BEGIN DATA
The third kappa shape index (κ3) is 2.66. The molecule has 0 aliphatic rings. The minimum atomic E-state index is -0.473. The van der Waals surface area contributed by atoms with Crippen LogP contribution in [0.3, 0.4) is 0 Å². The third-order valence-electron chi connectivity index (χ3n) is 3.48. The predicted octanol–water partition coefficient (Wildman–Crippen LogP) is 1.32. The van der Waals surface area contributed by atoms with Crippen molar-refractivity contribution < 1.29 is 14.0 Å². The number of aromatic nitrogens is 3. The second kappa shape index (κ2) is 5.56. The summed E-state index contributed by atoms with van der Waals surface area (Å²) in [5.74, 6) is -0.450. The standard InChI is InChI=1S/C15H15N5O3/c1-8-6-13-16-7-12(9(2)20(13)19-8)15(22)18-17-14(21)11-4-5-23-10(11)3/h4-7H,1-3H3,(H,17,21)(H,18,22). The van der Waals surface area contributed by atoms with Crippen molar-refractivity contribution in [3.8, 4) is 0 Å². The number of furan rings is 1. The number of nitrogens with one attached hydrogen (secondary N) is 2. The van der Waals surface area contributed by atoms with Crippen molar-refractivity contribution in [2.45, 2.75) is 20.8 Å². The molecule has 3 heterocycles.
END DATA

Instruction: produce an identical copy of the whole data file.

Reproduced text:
The third kappa shape index (κ3) is 2.66. The molecule has 0 aliphatic rings. The minimum atomic E-state index is -0.473. The van der Waals surface area contributed by atoms with Crippen LogP contribution in [0.3, 0.4) is 0 Å². The third-order valence-electron chi connectivity index (χ3n) is 3.48. The predicted octanol–water partition coefficient (Wildman–Crippen LogP) is 1.32. The van der Waals surface area contributed by atoms with Crippen molar-refractivity contribution < 1.29 is 14.0 Å². The number of aromatic nitrogens is 3. The second kappa shape index (κ2) is 5.56. The summed E-state index contributed by atoms with van der Waals surface area (Å²) in [5.74, 6) is -0.450. The standard InChI is InChI=1S/C15H15N5O3/c1-8-6-13-16-7-12(9(2)20(13)19-8)15(22)18-17-14(21)11-4-5-23-10(11)3/h4-7H,1-3H3,(H,17,21)(H,18,22). The van der Waals surface area contributed by atoms with Crippen molar-refractivity contribution in [3.8, 4) is 0 Å². The number of furan rings is 1. The number of nitrogens with one attached hydrogen (secondary N) is 2. The van der Waals surface area contributed by atoms with Crippen molar-refractivity contribution in [2.45, 2.75) is 20.8 Å². The molecule has 3 heterocycles.